Andrew hurried off to the bottom and overtook Robert, sending back others to help, and he ascended the shaft and was off to break the news to Mrs. Sinclair; after which he returned to the pit, determined to get out all that remained of Geordie and the boy John.
HEROES OF THE UNDERWORLD
Matters were now much easier and more comfortable for Geordie Sinclair and his wife. They had long since added another apartment to their house, and the “room” was the special pride of Nellie, who was gradually “getting a bit thing for it” just as her means permitted. They had two beds in each apartment, and the room was furnished. Mrs. Sinclair had long set her mind upon a “chest of drawers,” and now that that particular piece of furniture stood proudly in her room, much of her day was given to polishing it and the half-dozen stuffed bottomed chairs, which were the envy of every housewife in the village. A large oval mirror stood upon the top of the drawers, and was draped with a piece of cheap curtain cloth, bleached to the whiteness of new fallen snow.
This mirror was a much-prized possession, for no other like it had ever been known in the village. The floor was covered with oilcloth, and a sheepskin rug lay upon the hearthstone, while white starched curtains draped the window. The getting of the waxcloth had been a wonderful event, and dozens of women had come from all over the village to stand in gaping admiration of its beauty. This was always where Mrs. Sinclair felt a thrill of great pride.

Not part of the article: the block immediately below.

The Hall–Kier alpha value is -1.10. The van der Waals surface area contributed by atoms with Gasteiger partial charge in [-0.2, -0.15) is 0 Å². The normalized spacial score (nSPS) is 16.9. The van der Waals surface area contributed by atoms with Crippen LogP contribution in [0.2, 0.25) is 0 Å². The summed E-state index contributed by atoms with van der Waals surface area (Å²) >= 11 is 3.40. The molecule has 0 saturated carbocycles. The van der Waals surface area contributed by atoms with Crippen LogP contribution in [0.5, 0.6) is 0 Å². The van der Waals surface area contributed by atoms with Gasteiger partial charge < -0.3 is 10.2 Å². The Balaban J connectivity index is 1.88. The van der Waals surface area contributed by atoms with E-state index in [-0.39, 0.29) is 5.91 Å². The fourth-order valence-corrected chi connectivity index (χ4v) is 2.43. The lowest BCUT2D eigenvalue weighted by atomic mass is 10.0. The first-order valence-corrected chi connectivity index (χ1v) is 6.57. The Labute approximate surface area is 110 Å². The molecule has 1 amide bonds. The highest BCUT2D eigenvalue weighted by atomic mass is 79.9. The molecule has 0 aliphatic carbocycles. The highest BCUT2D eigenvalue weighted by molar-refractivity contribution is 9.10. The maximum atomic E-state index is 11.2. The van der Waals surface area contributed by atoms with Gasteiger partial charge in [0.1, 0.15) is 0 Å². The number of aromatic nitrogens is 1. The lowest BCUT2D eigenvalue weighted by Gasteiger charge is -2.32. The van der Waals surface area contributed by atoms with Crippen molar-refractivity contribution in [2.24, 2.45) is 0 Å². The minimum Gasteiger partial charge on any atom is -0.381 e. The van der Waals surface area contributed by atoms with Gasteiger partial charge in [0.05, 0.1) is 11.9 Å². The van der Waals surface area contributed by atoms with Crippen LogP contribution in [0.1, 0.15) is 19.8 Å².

“Ye see,” she would explain, “it’s awfu’ easy to wash, and a bit wipe owre wi’ soap an’ watter is a’ it needs.”
“My, how weel aff ye are!” one woman would exclaim, “I’m telt that ye maunna use a scrubbin’ brush on’t, or the pattern will rub off.”
“Oh, ay,” Nellie would laugh with a hint of superior wisdom in it. “Ye’ll soon waste it gin ye took a scrubber to it. An’ ye maunna use owre hot water to it either,” she would add.
“Oh my!” would come in genuine surprise. “Do you tell me that. Eh, but you’re the weel-aff woman now, to hae a room like that, an’ rale waxcloth on the floor!”
“I thocht it was a fine, cheerie bit thing,” Nellie would say. “It mak’s the hoose ever so much mair heartsome.”
“So it is,” would come the reply. “It’s a fine, but cheerie thing. You’re a rale weel-aff woman, I can tell ye,” and the woman would go home to dream of one day having a room like Mrs. Sinclair’s, and to tell her neighbors of the great “grandeur” that the Sinclair’s possessed, whilst Nellie would set to, and rub and polish those drawers and that mirror, and the stuff-bottomed chairs till they shone like the sun upon a moorland tarn, and she herself felt like dropping from sheer exhaustion.
She even took to telling the neighbors sometimes, when they came on those visits that “working folk should a’ hae coal-houses, for coal kept ablow the beds makes an awfu’ mess o’ the ticks.”